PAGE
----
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Diabetic Retinopathy Screening Using Smartphone-Based Fundus Imaging in India

      Purpose

      Early detection and treatment can prevent irreversible blindness from diabetic retinopathy (DR), which is the leading cause of visual impairment among working-aged adults worldwide. Some 80% of affected persons live in low- and middle-income countries, yet lack of resources has largely prevented DR screening implementation in these world regions. Smartphone-based fundus imaging (SBFI) allows for low-cost mobile fundus examination using an adapter on a smartphone; however, key aspects such as image quality, diagnostic accuracy, and comparability of different approaches have not been systematically assessed to date.

      Design

      Evaluation of diagnostic technology.

      Participants

      A total of 381 eyes of 193 patients with diabetes were recruited at outreach eye clinics in South India.

      Methods

      We compared 4 technically different approaches of SBFI (3 approaches based on direct and 1 approach based on indirect ophthalmoscopy) in terms of image quality and diagnostic accuracy for DR screening.

      Main Outcome Measures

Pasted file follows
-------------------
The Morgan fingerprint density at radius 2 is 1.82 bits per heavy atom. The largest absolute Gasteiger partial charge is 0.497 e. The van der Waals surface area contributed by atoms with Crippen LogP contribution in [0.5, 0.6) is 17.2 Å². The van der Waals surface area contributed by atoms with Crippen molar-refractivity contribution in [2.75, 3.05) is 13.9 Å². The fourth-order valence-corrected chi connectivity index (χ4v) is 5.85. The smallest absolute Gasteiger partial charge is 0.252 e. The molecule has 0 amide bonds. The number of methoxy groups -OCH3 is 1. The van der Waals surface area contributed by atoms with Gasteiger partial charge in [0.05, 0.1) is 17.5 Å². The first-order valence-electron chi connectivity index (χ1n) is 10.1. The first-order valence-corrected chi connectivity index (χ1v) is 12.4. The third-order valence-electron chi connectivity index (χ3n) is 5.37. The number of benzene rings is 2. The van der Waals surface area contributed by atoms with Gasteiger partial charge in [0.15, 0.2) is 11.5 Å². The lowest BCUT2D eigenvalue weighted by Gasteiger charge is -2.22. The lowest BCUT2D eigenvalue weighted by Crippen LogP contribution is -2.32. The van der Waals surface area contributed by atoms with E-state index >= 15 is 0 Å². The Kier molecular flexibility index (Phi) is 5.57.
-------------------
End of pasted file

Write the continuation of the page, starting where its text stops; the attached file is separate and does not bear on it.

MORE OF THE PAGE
Image quality (sharpness/focus, reflex artifacts, contrast, and illumination), field-of-view, examination time, and diagnostic accuracy for DR screening were analyzed against conventional fundus photography and clinical examination.

      Results

      Smartphone-based fundus imaging based on indirect ophthalmoscopy yielded the best image quality (P < 0.01), the largest field-of-view, and the longest examination time (111 vs. 68–86 seconds, P < 0.0001). Agreement with the reference standard (Cohen’s kappa 0.868) and sensitivity/specificity to detect DR were highest for the indirect SBFI approach (0.79/0.99 for any DR and 1.0/1.0 for severe DR, 0.79/1.0 for diabetic maculopathy).

      Conclusions

      Smartphone-based fundus imaging can meet DR screening requirements in an outreach setting; however, not all devices are suitable in terms of image quality and diagnostic accuracy. Smartphone-based fundus imaging might aid in alleviating the burden of DR screening in low- and middle-income countries, and these results will allow for a better selection of SBFI devices in field trials for DR screening.

      Abbreviations and Acronyms:

      DR (diabetic retinopathy), SBFI (smartphone-based fundus imaging), WHO (World Health Organization)
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